In addition, preschool directors are required to sustain an active state license, and sometimes additional certification from the National Child Care Association — if required by the state. Some preschools may also look for candidates with a Child Care Administrator License, and generally prefer candidates with at least three years experience in a classroom setting.
Preschool directors must maintain several active certifications. Individual licenses and certifications often vary by state, so job candidates should first check individual state requirements before applying.
They need to maintain an active license in the state in which they work. Additionally, some preschools may require you to have a certification from the National Child Care Association, as well as a potential Child Care Administrator License.
Other preschools require a ChildCare Education Institute (CCEI) Director’s Certificate, a license that helps preschool directors better understand the management of a childcare center.
Educational Leadership – M.S.
An online master's degree for current teachers looking to move...
An online master's degree for current teachers...
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As a specialized profession, they must have several skills. These include:
- Interpersonal communication: Ability to correspond effectively with students, teachers, school staff, and parents
- Organizational proficiency: Ability to multitask, meet project deadlines, and keep tasks organized
- Business management: Ability to effectively run the corporate aspects of a preschool for long-term business success
- Team leadership: Ability to lead preschool administration and implement effective policies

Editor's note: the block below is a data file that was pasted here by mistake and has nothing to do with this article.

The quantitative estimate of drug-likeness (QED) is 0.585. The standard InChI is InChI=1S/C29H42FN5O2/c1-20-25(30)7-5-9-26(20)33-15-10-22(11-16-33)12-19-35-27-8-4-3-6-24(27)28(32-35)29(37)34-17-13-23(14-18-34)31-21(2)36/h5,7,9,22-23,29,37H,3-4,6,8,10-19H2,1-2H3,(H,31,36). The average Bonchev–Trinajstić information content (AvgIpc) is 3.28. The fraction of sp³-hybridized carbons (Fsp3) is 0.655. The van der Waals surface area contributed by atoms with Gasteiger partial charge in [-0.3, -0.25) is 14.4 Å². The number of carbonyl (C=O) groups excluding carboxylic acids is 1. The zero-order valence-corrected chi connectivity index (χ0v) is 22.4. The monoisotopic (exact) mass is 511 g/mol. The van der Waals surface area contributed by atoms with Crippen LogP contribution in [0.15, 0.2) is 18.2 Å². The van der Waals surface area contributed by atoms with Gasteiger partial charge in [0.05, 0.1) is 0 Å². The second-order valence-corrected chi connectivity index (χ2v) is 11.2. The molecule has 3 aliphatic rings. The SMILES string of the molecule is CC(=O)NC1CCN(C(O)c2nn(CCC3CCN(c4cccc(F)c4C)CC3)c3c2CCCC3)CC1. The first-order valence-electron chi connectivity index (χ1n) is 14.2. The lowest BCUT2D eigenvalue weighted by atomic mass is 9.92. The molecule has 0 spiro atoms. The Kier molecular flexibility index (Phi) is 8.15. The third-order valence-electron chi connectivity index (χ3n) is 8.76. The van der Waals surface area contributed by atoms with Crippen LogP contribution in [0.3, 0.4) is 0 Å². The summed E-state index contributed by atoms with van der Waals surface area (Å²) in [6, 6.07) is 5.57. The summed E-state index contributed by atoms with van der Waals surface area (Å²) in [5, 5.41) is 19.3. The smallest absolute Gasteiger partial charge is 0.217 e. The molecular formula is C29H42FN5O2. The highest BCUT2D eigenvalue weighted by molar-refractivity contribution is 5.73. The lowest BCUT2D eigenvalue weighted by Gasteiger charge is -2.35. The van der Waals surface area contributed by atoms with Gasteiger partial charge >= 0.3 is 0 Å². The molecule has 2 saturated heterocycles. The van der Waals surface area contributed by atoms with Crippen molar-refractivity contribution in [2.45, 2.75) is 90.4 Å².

- Problem-solving: Ability to offer and implement creative solutions to any obstacles
How Much Does a Preschool Director Make?
The exact salary of a preschool director will vary based on a number of factors, including the director’s experience, location of employment, number of years on the job, and performance-related benchmarks.
Preschool director salaries average $42,154 in the United States, where income ranges from $29,000 to $62,000 per year.
What Is the Projected Job Growth?
The job outlook for a preschool director is a positive one. From 2019 to 2029, preschool director employment is forecasted to grow by 1%. Specifically, this means that a total of 69,200 preschool director positions in 2019 is expected to become 69,900 positions by 2029. While this growth rate is slower than the average for all U.S. jobs, it’s still a favorable trajectory.
The position itself should continue to remain important in the near future. Parents and guardians will continue to rely on preschools as a dependable source for early childhood education. Especially for caregivers who work during normal school hours, preschools remain important both as childcare and educational service.
Where Do Preschool Directors Work?
Virtually all preschool directors work onsite. Typically, a preschool director maintains a personal office wherever preschool administration is located, not far from the school’s classrooms. Their proximity to the rest of the school allows them to quickly satisfy any job responsibilities that might require a hands-on approach.